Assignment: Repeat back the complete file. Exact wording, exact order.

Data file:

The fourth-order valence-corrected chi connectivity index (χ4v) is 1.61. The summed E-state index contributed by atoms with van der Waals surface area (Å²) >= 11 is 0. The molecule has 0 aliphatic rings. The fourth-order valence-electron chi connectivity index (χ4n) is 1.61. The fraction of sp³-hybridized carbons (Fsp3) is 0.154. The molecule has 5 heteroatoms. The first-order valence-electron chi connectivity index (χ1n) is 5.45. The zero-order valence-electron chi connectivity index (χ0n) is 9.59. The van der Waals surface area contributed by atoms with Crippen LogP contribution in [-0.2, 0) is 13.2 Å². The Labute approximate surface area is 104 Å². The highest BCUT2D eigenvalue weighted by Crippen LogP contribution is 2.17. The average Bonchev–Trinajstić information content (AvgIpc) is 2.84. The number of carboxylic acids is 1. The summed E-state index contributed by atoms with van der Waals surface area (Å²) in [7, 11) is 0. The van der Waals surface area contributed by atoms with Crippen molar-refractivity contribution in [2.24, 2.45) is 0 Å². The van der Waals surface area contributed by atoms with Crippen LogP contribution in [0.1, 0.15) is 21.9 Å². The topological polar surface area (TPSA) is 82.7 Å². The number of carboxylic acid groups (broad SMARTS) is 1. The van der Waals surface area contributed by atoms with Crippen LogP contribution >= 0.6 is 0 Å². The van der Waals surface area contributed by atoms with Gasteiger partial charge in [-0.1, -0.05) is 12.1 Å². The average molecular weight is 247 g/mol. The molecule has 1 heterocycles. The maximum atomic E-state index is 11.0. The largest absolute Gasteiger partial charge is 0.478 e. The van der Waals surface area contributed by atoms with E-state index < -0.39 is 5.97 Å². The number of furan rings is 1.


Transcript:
The fourth-order valence-corrected chi connectivity index (χ4v) is 1.61. The summed E-state index contributed by atoms with van der Waals surface area (Å²) >= 11 is 0. The molecule has 0 aliphatic rings. The fourth-order valence-electron chi connectivity index (χ4n) is 1.61. The fraction of sp³-hybridized carbons (Fsp3) is 0.154. The molecule has 5 heteroatoms. The first-order valence-electron chi connectivity index (χ1n) is 5.45. The zero-order valence-electron chi connectivity index (χ0n) is 9.59. The van der Waals surface area contributed by atoms with Crippen LogP contribution in [-0.2, 0) is 13.2 Å². The Labute approximate surface area is 104 Å². The highest BCUT2D eigenvalue weighted by Crippen LogP contribution is 2.17. The average Bonchev–Trinajstić information content (AvgIpc) is 2.84. The number of carboxylic acids is 1. The summed E-state index contributed by atoms with van der Waals surface area (Å²) in [7, 11) is 0. The van der Waals surface area contributed by atoms with Crippen molar-refractivity contribution in [2.24, 2.45) is 0 Å². The van der Waals surface area contributed by atoms with Crippen LogP contribution in [0.1, 0.15) is 21.9 Å². The topological polar surface area (TPSA) is 82.7 Å². The number of carboxylic acid groups (broad SMARTS) is 1. The van der Waals surface area contributed by atoms with Crippen LogP contribution >= 0.6 is 0 Å². The van der Waals surface area contributed by atoms with Gasteiger partial charge in [-0.1, -0.05) is 12.1 Å². The average molecular weight is 247 g/mol. The molecule has 1 heterocycles. The maximum atomic E-state index is 11.0. The largest absolute Gasteiger partial charge is 0.478 e. The van der Waals surface area contributed by atoms with E-state index < -0.39 is 5.97 Å². The number of furan rings is 1.